Fergus M. Bordewich

Archive for the ‘Archives’ Category

The Underground Railroad: Myth & Reality
Sunday, July 22nd, 2007

THE UNDERGROUND RAILROAD occupies a romantic place in the American imagination that is shared by few other episodes in the country’s history. The term is so instantly recognizable that today it is automatically applied to clandestine routes of travel almost everywhere, whether we’re talking about downed Allied airmen escaping from Nazi-held France, or North Korean refugees trying to make their way to China or Japan.

The Underground Railroad has bred mythology like no other phenomenon in American history. From the archives People in almost any town in the Northern states have heard about some old house, or tunnel, or hidey-hole in which fugitive slaves were supposedly sheltered.

The vast majority of these have no documentable connection with the Underground Railroad; it’s clear from abundant references in period literature that fugitives—when they needed to be hidden at all—were usually sent simply to upstairs bedrooms, basements, barns, cornfields, or nearby woods. Nor is there substance to the most recent addition to the underground legend: the alleged use of coded quilts which fugitives supposedly followed to freedom. (Those interested in this particular myth may read Leigh Fellner’s debunking article “Quilt Code,” in the March 2003 issue of Traditional Quiltworks.) (more…)

Evangelical Religion, Liberalism, and Antislavery
Friday, February 10th, 2006

WHEN STUDENTS AND FACULTY at Calvin College in Grand Rapids protested the invitation of President George W. Bush to speak at commencement in 2005, it made national news. This wasn’t Harvard or Columbia, but an evangelical institition supported by the Christian Reformed Church—the president’s supposed home turf, at least spiritually speaking. After all, weren’t evangelicals the shock troops of the Radical Right?

The evangelical movement has never been a political monolith. In the early nineteenth century, evangelicals were most likely to be found on the radical left. From the archives Indeed, evangelical religion helped lay the groundwork for modern liberalism. Its contribution can most clearly be seen in the spiritualized politics of the abolitionist movement in the years before the Civil War.

Although Quakers always played an important role in abolitionism, they were soon joined by large numbers of both white and black Methodists, Presbyterians, and Congregationalists. The evangelical message of individual redemption through political action resonated deeply with Americans in a deeply pious era when Judgment Day was an event as real as the annual spring planting and autumn harvest, and the secularist passions of the Revolutionary generation had grown stale. (more…)

John Brown’s Subterranean Pass-Way
Saturday, January 14th, 2006

JOHN BROWN believed that God himself had ordained him to bring an end to slavery. Achieving his goal hinged on a radical and deeply secret scheme: the establishment of an “Underground Pass-Way” that would extend the Underground Railroad more than a thousand miles southward through the Appalachian Mountains into the heart of the Deep South. This highway to freedom would drain the South of slaves, Brown believed; they would travel north to the free states protected by strongholds manned by armed abolitionists and freed slaves. Few abolitionists knew what Brown really had in mind. Brown’s dreams ended in the debacle at Harper’s Ferry.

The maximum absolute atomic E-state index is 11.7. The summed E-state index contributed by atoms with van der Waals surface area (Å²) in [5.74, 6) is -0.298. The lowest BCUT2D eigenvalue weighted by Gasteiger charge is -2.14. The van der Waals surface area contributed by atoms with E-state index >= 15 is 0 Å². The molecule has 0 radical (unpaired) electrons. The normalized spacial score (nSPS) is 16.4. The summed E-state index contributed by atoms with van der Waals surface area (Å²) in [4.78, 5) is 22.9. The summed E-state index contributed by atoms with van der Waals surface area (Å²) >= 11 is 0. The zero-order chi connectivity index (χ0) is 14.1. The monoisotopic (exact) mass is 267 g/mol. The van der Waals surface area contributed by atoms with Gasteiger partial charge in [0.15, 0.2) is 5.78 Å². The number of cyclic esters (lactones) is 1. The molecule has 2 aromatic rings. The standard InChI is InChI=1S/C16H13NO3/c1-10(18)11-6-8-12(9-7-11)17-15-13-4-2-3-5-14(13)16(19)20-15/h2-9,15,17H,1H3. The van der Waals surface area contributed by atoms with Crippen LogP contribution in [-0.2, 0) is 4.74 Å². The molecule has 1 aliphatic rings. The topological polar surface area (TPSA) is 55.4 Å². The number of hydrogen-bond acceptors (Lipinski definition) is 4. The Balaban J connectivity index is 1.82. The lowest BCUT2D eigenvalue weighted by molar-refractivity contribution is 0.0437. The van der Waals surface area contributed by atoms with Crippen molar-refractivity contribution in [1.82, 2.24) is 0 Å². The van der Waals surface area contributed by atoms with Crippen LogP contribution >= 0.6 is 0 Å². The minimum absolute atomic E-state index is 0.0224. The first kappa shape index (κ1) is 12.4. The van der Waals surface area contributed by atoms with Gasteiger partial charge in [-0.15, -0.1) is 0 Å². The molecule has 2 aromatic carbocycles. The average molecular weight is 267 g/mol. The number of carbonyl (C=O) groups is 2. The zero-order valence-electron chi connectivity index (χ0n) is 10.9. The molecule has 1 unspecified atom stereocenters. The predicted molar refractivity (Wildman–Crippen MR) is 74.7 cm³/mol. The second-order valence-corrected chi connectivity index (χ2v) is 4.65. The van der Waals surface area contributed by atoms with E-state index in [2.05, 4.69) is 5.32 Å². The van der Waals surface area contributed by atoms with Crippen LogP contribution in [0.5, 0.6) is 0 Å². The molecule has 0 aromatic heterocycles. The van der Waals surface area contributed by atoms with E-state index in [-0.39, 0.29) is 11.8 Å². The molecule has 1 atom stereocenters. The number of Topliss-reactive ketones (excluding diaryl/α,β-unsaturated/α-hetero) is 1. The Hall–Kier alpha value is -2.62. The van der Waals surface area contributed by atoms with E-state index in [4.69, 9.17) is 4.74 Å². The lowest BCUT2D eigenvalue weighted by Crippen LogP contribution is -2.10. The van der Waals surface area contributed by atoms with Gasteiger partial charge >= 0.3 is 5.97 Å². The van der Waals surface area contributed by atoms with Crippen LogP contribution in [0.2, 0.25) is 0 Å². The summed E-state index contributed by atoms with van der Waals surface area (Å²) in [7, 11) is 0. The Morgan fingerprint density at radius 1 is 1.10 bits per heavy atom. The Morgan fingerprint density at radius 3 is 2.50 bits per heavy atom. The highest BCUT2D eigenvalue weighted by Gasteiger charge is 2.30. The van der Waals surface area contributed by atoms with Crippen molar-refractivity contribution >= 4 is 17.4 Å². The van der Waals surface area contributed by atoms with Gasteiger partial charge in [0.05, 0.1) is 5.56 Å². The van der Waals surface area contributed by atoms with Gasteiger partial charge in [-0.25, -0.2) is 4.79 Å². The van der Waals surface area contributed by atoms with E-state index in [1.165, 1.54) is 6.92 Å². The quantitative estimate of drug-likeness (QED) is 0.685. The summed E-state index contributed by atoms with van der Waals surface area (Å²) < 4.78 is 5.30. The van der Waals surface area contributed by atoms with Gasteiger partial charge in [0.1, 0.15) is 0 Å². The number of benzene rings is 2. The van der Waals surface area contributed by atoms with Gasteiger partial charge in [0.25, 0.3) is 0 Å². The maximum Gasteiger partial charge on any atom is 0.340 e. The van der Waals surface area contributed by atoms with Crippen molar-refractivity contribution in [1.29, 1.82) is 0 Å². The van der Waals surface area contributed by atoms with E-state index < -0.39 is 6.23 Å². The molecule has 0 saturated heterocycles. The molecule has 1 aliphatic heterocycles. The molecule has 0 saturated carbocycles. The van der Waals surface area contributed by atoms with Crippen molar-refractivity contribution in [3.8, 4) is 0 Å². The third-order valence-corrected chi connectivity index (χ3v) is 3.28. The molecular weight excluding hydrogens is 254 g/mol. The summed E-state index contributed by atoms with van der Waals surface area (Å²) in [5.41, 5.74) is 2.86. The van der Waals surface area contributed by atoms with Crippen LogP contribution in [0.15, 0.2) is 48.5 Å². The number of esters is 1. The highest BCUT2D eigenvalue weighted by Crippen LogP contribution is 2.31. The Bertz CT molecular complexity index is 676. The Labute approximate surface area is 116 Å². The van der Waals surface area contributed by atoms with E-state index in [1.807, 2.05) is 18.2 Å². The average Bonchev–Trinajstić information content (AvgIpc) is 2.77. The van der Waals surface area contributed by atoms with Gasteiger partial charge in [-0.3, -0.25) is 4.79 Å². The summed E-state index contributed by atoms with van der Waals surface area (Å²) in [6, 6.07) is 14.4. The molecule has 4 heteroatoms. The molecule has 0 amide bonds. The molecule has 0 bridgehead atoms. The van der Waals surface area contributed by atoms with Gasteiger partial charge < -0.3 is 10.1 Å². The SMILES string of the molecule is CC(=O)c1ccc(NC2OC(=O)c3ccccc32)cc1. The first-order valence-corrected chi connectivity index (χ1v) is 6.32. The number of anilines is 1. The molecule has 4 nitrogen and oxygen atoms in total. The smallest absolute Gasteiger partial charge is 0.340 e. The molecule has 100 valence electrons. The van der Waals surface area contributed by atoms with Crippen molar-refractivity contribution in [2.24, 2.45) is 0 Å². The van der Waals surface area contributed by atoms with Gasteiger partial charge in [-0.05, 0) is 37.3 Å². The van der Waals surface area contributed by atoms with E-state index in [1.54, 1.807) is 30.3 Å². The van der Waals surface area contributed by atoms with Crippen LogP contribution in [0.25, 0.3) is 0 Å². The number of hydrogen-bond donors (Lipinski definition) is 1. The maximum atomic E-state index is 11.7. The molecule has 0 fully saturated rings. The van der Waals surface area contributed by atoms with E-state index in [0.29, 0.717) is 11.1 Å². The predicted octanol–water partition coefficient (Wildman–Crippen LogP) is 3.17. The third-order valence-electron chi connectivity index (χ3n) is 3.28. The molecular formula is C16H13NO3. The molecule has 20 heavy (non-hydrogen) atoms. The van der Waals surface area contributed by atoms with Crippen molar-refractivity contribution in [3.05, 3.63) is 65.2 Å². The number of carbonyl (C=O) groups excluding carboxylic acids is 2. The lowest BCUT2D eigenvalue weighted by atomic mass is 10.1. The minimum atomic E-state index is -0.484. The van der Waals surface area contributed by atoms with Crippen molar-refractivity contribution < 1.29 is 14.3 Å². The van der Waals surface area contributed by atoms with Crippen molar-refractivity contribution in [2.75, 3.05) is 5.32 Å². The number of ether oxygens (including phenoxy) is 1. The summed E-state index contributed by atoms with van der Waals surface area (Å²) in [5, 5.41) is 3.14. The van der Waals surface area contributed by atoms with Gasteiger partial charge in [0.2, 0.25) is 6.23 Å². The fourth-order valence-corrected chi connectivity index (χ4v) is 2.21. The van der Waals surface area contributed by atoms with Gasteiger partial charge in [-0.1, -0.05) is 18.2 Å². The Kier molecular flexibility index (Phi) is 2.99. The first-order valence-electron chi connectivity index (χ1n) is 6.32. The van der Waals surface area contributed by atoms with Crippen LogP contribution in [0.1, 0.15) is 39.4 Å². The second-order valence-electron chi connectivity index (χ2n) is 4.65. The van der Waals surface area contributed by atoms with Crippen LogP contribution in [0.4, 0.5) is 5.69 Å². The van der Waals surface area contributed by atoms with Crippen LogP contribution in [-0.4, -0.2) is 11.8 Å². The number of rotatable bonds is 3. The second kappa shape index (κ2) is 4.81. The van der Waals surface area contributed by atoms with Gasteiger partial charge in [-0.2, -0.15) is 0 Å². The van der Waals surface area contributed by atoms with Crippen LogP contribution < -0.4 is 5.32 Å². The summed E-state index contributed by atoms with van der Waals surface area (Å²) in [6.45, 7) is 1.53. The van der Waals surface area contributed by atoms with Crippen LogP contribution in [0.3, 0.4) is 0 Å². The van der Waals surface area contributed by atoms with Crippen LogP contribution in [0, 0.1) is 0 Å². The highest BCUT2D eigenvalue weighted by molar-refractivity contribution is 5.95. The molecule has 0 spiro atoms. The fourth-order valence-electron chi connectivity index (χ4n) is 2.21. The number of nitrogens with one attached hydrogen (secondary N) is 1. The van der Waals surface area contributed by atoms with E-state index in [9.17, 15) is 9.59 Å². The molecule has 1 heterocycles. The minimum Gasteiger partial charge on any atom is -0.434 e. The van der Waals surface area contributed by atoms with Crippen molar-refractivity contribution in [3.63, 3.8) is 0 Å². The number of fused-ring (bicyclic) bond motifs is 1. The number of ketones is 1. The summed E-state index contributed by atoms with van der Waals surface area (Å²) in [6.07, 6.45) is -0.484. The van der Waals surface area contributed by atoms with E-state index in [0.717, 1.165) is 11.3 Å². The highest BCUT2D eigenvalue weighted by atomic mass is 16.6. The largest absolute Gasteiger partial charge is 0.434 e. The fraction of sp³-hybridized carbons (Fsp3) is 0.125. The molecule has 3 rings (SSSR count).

What was John Brown’s Subterranean Pass-Way? As Brown envisioned it, it would be an underground highway that would reach 2,000 miles all the way down through the Appalachian Mountains through Virginia and Kentucky, Tennessee, North Carolina, and into the Deep South, as far as Georgia. From the archives It was the vision that Brown had in mind when he marched into Harper’s Ferry in 1859. This was the UGRR on an epic scale. Had it succeeded, today we’d all be talking about how the entire underground as we know it was just the lead-up to John Brown’s monumental plan.

What did Brown really have in mind? How would the Subterranean Pass-Way have worked? Was it was just a pipe dream, or something that could really have happened? (more…)

The Underground Railroad
in the New York Hudson Valley

Thursday, July 28th, 2005

WE KNOW the Hudson Valley was one of the main arteries of the Underground Railroad.

We know that large numbers of fugitives were sent from Philadelphia to New York City, and up through the valley to Albany and Troy. Between 1842 and 1843—fugitives—virtually all, probably, from New York City. Most of them were sent onward to Central New York, Vermont, or Massachusetts.

But there is almost no record of how they traveled. Compared to other areas—for example, Central New York State, southern Pennsylvania, the Ohio River Valley, From the archives Detroit—the absence of records is deeply puzzling.

How did they travel? What routes did they follow? And who helped them?

 

Profile of the valley and slavery

Before we get to the answer, I want to go back in time somewhat. New York was once home to the largest number of slaves of any state in the North—more than Georgia, until the late 18th century. The heaviest concentration of them was on plantations in the Hudson Valley, many owned by the prominent Livingston family. At times, slaves had made up as much as 10% of the population. Slavery was cruel here as it was anywhere in the South. Slaves were branded with irons, and notched in the ears, like cattle. Sometimes they were punished with castration. (more…)